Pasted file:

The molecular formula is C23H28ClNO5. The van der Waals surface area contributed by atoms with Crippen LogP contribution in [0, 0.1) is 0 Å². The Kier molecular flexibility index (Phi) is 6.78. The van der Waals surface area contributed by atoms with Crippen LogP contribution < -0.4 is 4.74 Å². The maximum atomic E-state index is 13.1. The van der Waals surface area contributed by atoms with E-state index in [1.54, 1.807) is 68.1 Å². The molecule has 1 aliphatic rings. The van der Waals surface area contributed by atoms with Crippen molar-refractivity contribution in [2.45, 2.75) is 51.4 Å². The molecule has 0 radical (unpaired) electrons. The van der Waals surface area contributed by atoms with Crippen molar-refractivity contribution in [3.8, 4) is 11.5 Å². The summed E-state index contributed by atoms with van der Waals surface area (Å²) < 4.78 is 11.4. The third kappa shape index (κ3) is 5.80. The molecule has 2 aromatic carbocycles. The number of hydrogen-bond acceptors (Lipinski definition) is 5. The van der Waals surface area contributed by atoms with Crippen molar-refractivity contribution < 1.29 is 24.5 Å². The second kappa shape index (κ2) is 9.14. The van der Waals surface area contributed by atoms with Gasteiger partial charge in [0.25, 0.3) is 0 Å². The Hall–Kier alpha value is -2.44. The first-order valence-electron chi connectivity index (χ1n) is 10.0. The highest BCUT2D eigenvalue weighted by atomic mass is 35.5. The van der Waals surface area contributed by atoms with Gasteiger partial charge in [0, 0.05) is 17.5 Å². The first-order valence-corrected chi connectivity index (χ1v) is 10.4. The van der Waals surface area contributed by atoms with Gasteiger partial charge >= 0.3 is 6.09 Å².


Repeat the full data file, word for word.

The molecular formula is C23H28ClNO5. The van der Waals surface area contributed by atoms with Crippen LogP contribution in [0, 0.1) is 0 Å². The Kier molecular flexibility index (Phi) is 6.78. The van der Waals surface area contributed by atoms with Crippen LogP contribution < -0.4 is 4.74 Å². The maximum atomic E-state index is 13.1. The van der Waals surface area contributed by atoms with E-state index in [1.54, 1.807) is 68.1 Å². The molecule has 1 aliphatic rings. The van der Waals surface area contributed by atoms with Crippen molar-refractivity contribution in [2.45, 2.75) is 51.4 Å². The molecule has 0 radical (unpaired) electrons. The van der Waals surface area contributed by atoms with Crippen molar-refractivity contribution in [3.8, 4) is 11.5 Å². The summed E-state index contributed by atoms with van der Waals surface area (Å²) < 4.78 is 11.4. The third kappa shape index (κ3) is 5.80. The molecule has 2 aromatic carbocycles. The number of hydrogen-bond acceptors (Lipinski definition) is 5. The van der Waals surface area contributed by atoms with Crippen molar-refractivity contribution < 1.29 is 24.5 Å². The second kappa shape index (κ2) is 9.14. The van der Waals surface area contributed by atoms with Gasteiger partial charge in [0.25, 0.3) is 0 Å². The Hall–Kier alpha value is -2.44. The first-order valence-electron chi connectivity index (χ1n) is 10.0. The highest BCUT2D eigenvalue weighted by atomic mass is 35.5. The van der Waals surface area contributed by atoms with Gasteiger partial charge in [0, 0.05) is 17.5 Å². The first-order valence-corrected chi connectivity index (χ1v) is 10.4. The van der Waals surface area contributed by atoms with Gasteiger partial charge >= 0.3 is 6.09 Å².